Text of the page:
The detective confirmed that the interview wasn’t completely in a linear narrative. Mr. Migoya was noted by the defense as accepting if the former partner left him, he still wanted to have his son. Mr. Migoya said he wanted to defend himself.
In redirect, Detective Gonzales believed that Mr. Migoya took actions further than he should have. The first quarter of the transcript also wasn’t restricted to the money issues but child custody issues and how the former partner left him. Additionally, Mr. Migoya mentioning her speaking with other men and Mr. Migoya speaking about child support and anger were in separate sections of the interview. The part of other men in bed also mentioned nothing about money. Detective Garcia agreed that the audio, video, and transcript best provided context.
Returning to the defense, Detective Garcia affirmed that Mr. Migoya said he tried to defend himself, aiming for the other man’s legs.
Detective Garcia told the prosecution Mr. Migoya didn’t want to lose his son because he realized he had been the one to make the other bleed.
With Detective Garcia was excused, the defense called Mr. Migoya’s former boss to the stand.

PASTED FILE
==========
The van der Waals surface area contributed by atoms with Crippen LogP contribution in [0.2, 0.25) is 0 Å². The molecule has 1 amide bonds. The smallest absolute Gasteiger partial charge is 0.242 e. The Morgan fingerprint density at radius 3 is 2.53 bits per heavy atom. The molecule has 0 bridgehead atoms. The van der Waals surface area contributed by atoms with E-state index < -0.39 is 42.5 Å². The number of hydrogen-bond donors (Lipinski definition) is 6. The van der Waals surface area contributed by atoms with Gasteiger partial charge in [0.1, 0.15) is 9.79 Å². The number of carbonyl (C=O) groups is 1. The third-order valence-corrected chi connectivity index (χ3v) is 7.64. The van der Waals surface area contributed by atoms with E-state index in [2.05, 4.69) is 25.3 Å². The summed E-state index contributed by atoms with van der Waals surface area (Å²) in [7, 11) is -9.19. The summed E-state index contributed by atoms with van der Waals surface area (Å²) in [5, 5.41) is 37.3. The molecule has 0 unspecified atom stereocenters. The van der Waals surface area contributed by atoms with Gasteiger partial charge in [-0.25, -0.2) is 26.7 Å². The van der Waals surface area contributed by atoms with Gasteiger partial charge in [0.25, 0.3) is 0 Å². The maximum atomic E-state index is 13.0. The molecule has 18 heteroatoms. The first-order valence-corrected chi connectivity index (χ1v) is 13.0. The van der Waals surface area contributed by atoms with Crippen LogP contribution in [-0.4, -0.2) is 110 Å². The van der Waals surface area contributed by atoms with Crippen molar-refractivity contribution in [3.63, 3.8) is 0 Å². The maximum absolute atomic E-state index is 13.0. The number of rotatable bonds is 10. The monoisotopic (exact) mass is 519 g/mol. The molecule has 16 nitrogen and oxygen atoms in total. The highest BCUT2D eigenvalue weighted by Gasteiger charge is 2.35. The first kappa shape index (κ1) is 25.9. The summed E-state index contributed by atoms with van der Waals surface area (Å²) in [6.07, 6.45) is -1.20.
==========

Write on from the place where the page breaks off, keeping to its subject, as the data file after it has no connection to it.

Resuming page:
Mr. Migoya had been introduced to the witness through the former partner. The defendant and the former partner lived on the witness’ land from the spring of 2012 to the spring of 2015. The witness saw them as a couple that worked well together in the field. While they did argue, the pair appeared to have a good relationship.
The witness shared that Mr. Migoya always had a tool ready, a pocket knife as one such tool.
During the prosecution’s questioning, the witness admitted they had been disconnected since Mr. Migoya and the former partner stopped living with him. While they did stay in his house for a while, the defendant and the former partner had a cottage which he couldn’t really be aware of them at all times. Mr. Migoya and the witness worked long hours of the day together where Mr. Migoya came off as a social person. The two of them, however, never traveled together.
The court adjourned for lunch, reconvening for the afternoon session.